Joyful Wisdom

Joyful Wisdom

Joyful Wisdom

Joyful Wisdom

Excerpt

Three major phases may roughly be distinguished in the evolution of Friedrich Nietzsche’s thought and, correspondingly, in his works: the first comprises—to name only the high points of his production—The Birth of Tragedy from the Spirit of Music (1872) and the four essays entitled Thoughts out of Season (or, in W. Kaufmann’s translation, Untimely Meditations [1873-76]); the second culminates in Human, All-too-Human (1878), Aurora or the Dawn of Day (1881), and the first four books of Joyful Wisdom (1882; Book Five was added in 1886); the third period begins with an anticipatory exposition of the idea of “eternal recurrence,” which is mentioned for the first time in Book Four of Joyful Wisdom and further elaborated in Thus Spoke Zarathustra (1882-85); it continues with Beyond Good and Evil (1886) and the Genealogy of Morals (1887); and it ends with The Antichrist (1888), Ecce Homo (1888; first published in 1908), and Twilight of the Idols (1889).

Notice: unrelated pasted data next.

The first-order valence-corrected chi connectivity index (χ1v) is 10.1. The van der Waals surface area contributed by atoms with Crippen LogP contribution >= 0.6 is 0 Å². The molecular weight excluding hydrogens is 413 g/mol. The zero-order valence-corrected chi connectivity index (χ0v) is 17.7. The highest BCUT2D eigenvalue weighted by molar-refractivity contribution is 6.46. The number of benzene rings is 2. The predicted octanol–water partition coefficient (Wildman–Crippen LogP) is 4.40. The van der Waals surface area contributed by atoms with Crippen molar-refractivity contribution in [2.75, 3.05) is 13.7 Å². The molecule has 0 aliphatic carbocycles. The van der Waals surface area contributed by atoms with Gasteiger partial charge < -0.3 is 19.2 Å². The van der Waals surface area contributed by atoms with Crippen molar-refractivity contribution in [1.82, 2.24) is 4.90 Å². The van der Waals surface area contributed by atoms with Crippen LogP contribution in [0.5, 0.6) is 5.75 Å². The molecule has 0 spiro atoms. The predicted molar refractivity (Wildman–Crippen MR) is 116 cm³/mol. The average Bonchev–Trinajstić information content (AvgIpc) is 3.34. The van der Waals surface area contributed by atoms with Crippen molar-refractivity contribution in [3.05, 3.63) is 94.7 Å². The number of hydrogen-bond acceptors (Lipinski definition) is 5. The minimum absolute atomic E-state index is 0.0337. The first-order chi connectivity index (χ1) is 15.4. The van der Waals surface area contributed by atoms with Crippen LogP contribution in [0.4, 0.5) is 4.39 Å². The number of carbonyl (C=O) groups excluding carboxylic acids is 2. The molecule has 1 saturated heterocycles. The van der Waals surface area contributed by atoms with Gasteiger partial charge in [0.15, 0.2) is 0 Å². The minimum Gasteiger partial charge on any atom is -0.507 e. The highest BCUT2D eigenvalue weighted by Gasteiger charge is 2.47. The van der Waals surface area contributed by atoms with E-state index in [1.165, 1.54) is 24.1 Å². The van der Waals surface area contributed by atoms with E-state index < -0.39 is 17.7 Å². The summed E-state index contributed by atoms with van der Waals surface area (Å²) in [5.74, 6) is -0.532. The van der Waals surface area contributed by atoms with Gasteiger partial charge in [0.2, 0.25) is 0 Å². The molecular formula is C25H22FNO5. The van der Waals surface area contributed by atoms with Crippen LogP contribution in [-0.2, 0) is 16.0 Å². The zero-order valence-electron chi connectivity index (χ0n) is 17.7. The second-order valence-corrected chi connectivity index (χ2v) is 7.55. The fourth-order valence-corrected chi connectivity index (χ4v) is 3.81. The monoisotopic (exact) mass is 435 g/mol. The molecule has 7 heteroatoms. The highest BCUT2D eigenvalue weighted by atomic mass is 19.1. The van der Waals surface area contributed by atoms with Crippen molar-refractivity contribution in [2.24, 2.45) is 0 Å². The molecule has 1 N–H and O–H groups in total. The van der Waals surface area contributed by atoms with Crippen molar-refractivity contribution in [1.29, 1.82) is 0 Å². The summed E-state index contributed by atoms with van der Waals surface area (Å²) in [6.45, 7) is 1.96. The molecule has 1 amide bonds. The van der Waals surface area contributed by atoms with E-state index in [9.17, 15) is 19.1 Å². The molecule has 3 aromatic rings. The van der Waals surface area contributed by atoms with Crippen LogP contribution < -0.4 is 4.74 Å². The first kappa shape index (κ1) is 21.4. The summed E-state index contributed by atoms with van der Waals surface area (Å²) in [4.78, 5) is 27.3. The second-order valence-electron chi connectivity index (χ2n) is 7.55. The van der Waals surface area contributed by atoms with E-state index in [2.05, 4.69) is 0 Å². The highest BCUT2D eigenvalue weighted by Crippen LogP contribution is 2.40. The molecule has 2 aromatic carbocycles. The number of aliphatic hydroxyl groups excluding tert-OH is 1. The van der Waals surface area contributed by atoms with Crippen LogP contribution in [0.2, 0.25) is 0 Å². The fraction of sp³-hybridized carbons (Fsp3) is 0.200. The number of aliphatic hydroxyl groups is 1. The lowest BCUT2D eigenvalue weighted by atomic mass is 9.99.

While the works of the first period are written in the more or less traditional style of the philosophic essay, those of the second period bear the form of the brilliantly glittering aphorism, a style of writing which Nietzsche had adopted from some of his favorite French and German freethinkers of the seventeenth and eighteenth centuries, such as Larochefoucauld, Chamfort, and Lichtenberg, and which typifies what has become known as Nietzsche’s “experimentalism” in thinking and writing. Each individual aphorism (or at times several of them in their sequence) is an experiment in thought, reflecting Nietzsche’s ardent . . .

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